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886  Camaro Research Group Discussion / General Discussion / Re: Car Insurance on: February 23, 2007, 05:51:18 PM
You have a stated value policy unless your policy says this: (and only this)

"In the event of loss to a "your covered auto" described in the Schedule or in the Declarations for which a specific premium charge indicates that Antique Auto Agreed Value Coverage is afforded:

1. We will, subject to the applicable limit of liability shown in the Schedule or in the Declarations for this coverage:

a. Repair or replace the damaged or stolen property with like kind and quality if the amount necessary to repair or replace such property is equal to or less than the limit of liability shown in the Schedule or in the Declarations; or

b. Pay the amount shown in the Schedule or in the Declarations."

If there are any statements about depreciation, or "value at the time of the accident", the insurance company will find some comparible cars in your area (usually the ones with no drive train and missing the floorboards sitting in a marsh) and use that to establish a lowball value, and then they will depreciate it further for excessive mileage or some other factorsthey dream up you will be lucky to get a couple of thousand dollars out of the insurance company.  Check your policies and read them carefully.
887  Camaro Research Group Discussion / Decoding/Numbers / Re: Help decoding my 69 vin on: December 04, 2006, 08:01:03 PM
You can disregard whatevers on that window sticker as far as original documentation, its a repro.
888  Camaro Research Group Discussion / Originality / Re: 69 350 SS EXHAUST BRACKET on: November 05, 2006, 04:19:07 PM
If it was an L48 (350/300HP) then it was an SS and would have had dual exhaust.  If it was an L65 (350/250HP) then it was not an SS and would not automatically have received dual exhaust, but it was available as an extra cost option.

How many fuel lines are under your car?
889  Camaro Research Group Discussion / Restoration / Re: 1969 Z/28 spring decals on: October 28, 2006, 09:06:47 AM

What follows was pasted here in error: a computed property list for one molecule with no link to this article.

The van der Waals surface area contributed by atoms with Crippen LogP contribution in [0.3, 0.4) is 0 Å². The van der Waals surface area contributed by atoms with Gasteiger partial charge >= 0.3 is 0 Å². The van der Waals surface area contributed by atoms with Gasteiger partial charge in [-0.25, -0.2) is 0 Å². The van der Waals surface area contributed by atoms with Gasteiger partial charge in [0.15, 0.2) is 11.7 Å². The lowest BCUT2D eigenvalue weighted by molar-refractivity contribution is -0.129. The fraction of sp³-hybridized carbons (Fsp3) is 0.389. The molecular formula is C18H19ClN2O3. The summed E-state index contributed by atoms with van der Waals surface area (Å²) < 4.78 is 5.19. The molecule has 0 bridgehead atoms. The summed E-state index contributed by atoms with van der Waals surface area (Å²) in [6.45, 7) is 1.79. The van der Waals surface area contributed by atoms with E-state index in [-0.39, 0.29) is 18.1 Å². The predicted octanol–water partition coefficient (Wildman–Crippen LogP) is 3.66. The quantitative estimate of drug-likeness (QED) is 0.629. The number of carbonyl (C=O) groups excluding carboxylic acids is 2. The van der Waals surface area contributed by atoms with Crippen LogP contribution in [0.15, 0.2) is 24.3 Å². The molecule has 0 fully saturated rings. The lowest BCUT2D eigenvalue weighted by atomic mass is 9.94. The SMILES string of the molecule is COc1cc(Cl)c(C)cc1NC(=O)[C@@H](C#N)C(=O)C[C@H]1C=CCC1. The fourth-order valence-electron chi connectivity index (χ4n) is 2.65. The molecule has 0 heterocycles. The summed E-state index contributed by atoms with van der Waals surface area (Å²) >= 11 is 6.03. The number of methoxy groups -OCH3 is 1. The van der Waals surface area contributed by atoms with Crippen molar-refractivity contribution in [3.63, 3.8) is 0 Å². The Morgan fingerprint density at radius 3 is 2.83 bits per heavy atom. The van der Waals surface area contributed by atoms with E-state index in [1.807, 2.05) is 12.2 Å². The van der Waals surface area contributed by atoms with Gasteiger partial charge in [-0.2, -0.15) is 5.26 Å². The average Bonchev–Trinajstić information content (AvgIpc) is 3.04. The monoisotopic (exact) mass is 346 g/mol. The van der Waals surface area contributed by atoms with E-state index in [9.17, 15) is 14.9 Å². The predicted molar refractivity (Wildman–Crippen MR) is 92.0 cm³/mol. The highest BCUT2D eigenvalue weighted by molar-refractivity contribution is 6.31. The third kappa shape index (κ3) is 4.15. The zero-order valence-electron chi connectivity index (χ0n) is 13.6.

6314 is a Moog spring part number for a 1644lb load spring, with a 288 lb spring rate and a free spring height of 16.446"  The normal Z28 spring was the equivalent of a moog 6308 with a 1607 lb load, 379 lb spring rate, and a free height of 14.981".  Don't think the production springs had any markings on them other than the paper tag that was wrapped around one of the coils.
890  Camaro Research Group Discussion / General Discussion / Re: X Codes on: October 28, 2006, 06:51:04 AM
If the car was made after 1/1/69 and has 2 fuel lines, its an SS.  The only small block that used two fuel lines after that date was the L48.  Both the L34 and L35 big blocks also used two fuel lines, all others had a single 3/8" fuel line.

SS's also required front discs, multileaf rear springs and for the most part a 12 bolt axle, although an L48 with a powerglide transmission would come with a 10 bolt axle.
891  Camaro Research Group Discussion / Originality / Re: '69 Z/28 Stripe Widths? on: October 26, 2006, 11:23:24 AM
892  Camaro Research Group Discussion / Decoding/Numbers / Re: 1967 350 motor numbers on: October 26, 2006, 05:10:20 AM
I wouldn't necessarily make that statement, I know of one other 67 L48 within 300VIN numbers of this one, with a January 25th MU coded engine.  Besides if you were going to fake an engine for an April built car, wouldn't you expect the engine date to be late March, or early April?
893  Camaro Research Group Discussion / Decoding/Numbers / Re: 1967 350 motor numbers on: October 25, 2006, 07:07:25 PM
Its a 350/295HP engine from a 67 Camaro with an automatic transmission, built at the Norwood Assembly Plant with a VIN of 124377N207562.  Engine was assembled on January 30th 1967 at the Flint engine plant.
894  Camaro Research Group Discussion / Decoding/Numbers / Re: 69 Z database on: October 23, 2006, 09:59:54 PM